Wednesday, 28 July 2010

Strangers in being Better than Friends

What prompted me to blog about this is my grouse about not being able to blog as often as I would like.

Being an introspective person, I certainly have loads to blog about. But I don't have the luxury to blog as and when I like. I can't blog at work, not because I'm so lousy at multi-tasking that I can't blog while in school, but because I heard that the school tracks down every website and links the staff go to. A colleague was warned by the higher authorities when he was found to sell things on Ebay in the staffroom! Not so recently after I logged onto the web-based yahoo messenger, I realised that that particular website is being locked from my school laptop. It is considered as a 'malicious site'! Fortunately, Amjad has informed me of yet another web-based yahoo website. I call this '道高一尺,魔高一丈'.

I can't blog when William stands just beside me or hangs around in the house. It's like having someone standing behind you when you're making a diary entry, looking over your shoulder to see your inner thoughts.

I don't want my bosses to come to know about my blog since I have various grouses about my job, which I have freely expressed. And I'm not comfortable with the idea that they read my blog from that day forth. I'd probably stop blogging, or start from scratch with another blog address. Sometimes when I look at the amount of blog posts I've chalked up over the months and years, I really think it'll be a waste if I ever have to shut it down. I don't know how I would be able to save all these information and feelings as soft copies (!).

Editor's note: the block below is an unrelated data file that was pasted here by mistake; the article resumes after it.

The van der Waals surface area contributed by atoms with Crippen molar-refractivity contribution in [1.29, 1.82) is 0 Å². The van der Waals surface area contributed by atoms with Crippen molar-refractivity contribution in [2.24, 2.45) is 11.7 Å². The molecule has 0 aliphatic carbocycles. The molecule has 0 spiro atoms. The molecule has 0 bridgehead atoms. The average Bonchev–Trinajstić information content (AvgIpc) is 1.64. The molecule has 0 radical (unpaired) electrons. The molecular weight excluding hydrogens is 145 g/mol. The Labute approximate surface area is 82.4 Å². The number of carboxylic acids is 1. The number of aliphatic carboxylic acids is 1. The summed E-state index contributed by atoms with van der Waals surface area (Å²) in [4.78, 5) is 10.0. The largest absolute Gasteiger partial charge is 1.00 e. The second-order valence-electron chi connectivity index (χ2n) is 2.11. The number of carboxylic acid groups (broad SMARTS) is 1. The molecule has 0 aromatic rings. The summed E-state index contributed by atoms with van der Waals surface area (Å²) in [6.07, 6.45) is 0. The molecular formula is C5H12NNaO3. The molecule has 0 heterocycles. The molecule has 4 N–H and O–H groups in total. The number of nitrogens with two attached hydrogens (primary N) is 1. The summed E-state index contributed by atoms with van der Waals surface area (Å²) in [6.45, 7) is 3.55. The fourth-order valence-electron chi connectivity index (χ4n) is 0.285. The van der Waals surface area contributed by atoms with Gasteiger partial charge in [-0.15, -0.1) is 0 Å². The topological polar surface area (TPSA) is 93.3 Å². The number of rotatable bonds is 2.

It's a strange feeling knowing that some strangers are reading your blog. I'm not sure how many people think like me, but I feel vulnerable sharing my inner thoughts with people I know. More often than not, people who are close to you could use what they know about you intimately to attack you when the relationship goes through a rough patch. We have a choice in what we want to share or keep secret, but it hurts doubly when your closed ones are using what you have chosen to divulge to them in a vicious way. On top of that, it makes you feel insipid to have opened your innermost self to someone who does not give a damn about how you feel just because it is a heated moment.

My favourite authoress has mentioned in one of her short prose collection that friends are for the purpose of despising. What she meant is: human beings have the tendency to compare themselves and their friends. When others compliment that your friend is excellent in something, you are tempted to say,"Is it? She wasn't like this when I first knew her." or something to that effect. Because we know our friends from a long time ago, we know much more about them and their history compared to our acquaintance, and we can easily use this knowledge to discredit them.